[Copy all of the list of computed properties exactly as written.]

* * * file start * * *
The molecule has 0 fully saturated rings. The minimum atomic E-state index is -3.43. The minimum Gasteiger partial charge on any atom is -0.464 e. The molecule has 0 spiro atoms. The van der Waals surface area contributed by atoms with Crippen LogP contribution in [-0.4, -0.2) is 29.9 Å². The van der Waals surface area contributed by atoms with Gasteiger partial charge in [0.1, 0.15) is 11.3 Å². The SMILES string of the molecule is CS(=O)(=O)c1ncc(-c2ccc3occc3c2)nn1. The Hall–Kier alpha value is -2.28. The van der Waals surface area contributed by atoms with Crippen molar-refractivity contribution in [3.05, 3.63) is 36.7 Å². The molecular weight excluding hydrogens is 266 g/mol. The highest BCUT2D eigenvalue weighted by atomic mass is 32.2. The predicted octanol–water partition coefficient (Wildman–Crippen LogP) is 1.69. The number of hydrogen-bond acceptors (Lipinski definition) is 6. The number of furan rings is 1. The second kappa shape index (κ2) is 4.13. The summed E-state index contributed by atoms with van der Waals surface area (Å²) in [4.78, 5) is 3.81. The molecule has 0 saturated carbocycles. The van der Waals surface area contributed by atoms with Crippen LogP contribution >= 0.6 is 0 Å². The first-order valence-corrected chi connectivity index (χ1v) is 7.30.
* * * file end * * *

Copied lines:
The molecule has 0 fully saturated rings. The minimum atomic E-state index is -3.43. The minimum Gasteiger partial charge on any atom is -0.464 e. The molecule has 0 spiro atoms. The van der Waals surface area contributed by atoms with Crippen LogP contribution in [-0.4, -0.2) is 29.9 Å². The van der Waals surface area contributed by atoms with Gasteiger partial charge in [0.1, 0.15) is 11.3 Å². The SMILES string of the molecule is CS(=O)(=O)c1ncc(-c2ccc3occc3c2)nn1. The Hall–Kier alpha value is -2.28. The van der Waals surface area contributed by atoms with Crippen molar-refractivity contribution in [3.05, 3.63) is 36.7 Å². The molecular weight excluding hydrogens is 266 g/mol. The highest BCUT2D eigenvalue weighted by atomic mass is 32.2. The predicted octanol–water partition coefficient (Wildman–Crippen LogP) is 1.69. The number of hydrogen-bond acceptors (Lipinski definition) is 6. The number of furan rings is 1. The second kappa shape index (κ2) is 4.13. The summed E-state index contributed by atoms with van der Waals surface area (Å²) in [4.78, 5) is 3.81. The molecule has 0 saturated carbocycles. The van der Waals surface area contributed by atoms with Crippen LogP contribution >= 0.6 is 0 Å². The first-order valence-corrected chi connectivity index (χ1v) is 7.30.